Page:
Adapting to change, moving forward

  • Published
  • By Chief Master Sgt. David Nordel
  • 92nd Air Refueling Wing command chief
Team Fairchild, 

As I looked around our wing, Air Force and Nation, I see a common theme which most recently came to the forefront when talking with our Airman Leadership School class. I heard myself saying the word "change" an awful I thought why is that? It becomes clear that 'change' is not a Fairchild phenomenon, but something much bigger. Former Surgeon General of the Air Force (Dr.) Lt. Gen. Paul K. Carlton once said "If you have an AF best practice today and do absolutely nothing to six months it is obsolete." You see, change is not only an everyday thing, but a necessity in what we do every day in the defense of our Nation. 

Change is not easy and we all adapt to change at different speeds. Managing change in the Air Force is a skill that needs to be developed. If you read the book "Who Moved My Cheese," you'll find that there are about four types of ways people deal with change (In the book they are mice...but you get the point). The ability to change quickly and adapt to new ideas, work environments, leaders, etc. is something we all need to embrace and be used to. We don't inherently like change because we love our routines and feel safe in what we know, but let me give you a few examples of where we would be if we had not changed...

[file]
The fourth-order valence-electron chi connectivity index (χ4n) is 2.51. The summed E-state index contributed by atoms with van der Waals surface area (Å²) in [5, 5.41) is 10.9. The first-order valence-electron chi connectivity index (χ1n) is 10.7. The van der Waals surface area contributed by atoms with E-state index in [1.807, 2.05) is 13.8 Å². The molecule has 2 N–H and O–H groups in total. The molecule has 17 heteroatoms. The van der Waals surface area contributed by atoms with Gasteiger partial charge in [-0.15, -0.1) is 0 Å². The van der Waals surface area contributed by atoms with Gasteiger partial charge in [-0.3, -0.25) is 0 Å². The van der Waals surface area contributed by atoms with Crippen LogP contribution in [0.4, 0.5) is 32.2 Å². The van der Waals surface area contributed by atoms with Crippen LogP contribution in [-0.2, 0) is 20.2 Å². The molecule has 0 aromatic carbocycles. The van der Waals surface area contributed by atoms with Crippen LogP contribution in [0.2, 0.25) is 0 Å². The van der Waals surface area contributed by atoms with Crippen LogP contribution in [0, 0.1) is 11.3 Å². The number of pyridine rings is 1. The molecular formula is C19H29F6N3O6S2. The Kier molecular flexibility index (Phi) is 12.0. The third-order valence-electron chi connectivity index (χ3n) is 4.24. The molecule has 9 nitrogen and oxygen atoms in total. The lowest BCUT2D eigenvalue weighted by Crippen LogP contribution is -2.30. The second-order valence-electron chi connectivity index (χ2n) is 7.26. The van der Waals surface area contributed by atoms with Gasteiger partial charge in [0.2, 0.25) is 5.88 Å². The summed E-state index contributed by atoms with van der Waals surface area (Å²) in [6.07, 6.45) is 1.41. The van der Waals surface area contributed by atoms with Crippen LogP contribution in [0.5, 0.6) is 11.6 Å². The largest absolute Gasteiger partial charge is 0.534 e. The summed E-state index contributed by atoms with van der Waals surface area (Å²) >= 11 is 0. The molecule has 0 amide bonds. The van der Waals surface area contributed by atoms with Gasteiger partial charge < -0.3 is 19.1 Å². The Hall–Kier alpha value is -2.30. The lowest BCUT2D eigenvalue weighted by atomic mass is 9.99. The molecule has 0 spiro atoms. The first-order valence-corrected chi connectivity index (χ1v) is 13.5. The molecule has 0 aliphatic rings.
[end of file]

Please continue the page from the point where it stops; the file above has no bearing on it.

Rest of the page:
Billy Mitchell, who is now considered the father of America's Air Force, thought we needed an independent Air Force. He was so passionate about it, they court-martialed him. What if we had not changed? 

There were those who thought horses didn't need to be replaced by jeeps and tanks, and now helicopters. Imagine if we had not changed... 

When I came in the Air Force, you could smoke in your office (mine was next to a newborn nursery), got a letter of reprimand for drug use and senior leaders would dance on tables at the club. Thanks goodness we CHANGED... 

So why do I bring all this up? Because our team is going through vast change. We have our association with the Air National Guard which you all feel; some of you have or will have a new work area; some of you will have a new supervisor or duty section; and others will get orders to new places because of change. 

Change is what our new Commander in Chief ran his campaign on and even he is taking the country through change very rapidly. We must all realize that for the overall good of the Nation, and more closely team Fairchild, that change is here, it moves at different speeds (right now it is Mach 50) and that it is what keeps us ahead of every air force in the world. What we do each and every day is important. What we do for tomorrow is absolutely vital to keeping us where we are as the World's Greatest Air and Space Force. 

Thank you all for your service and sacrifice... 

Chief out!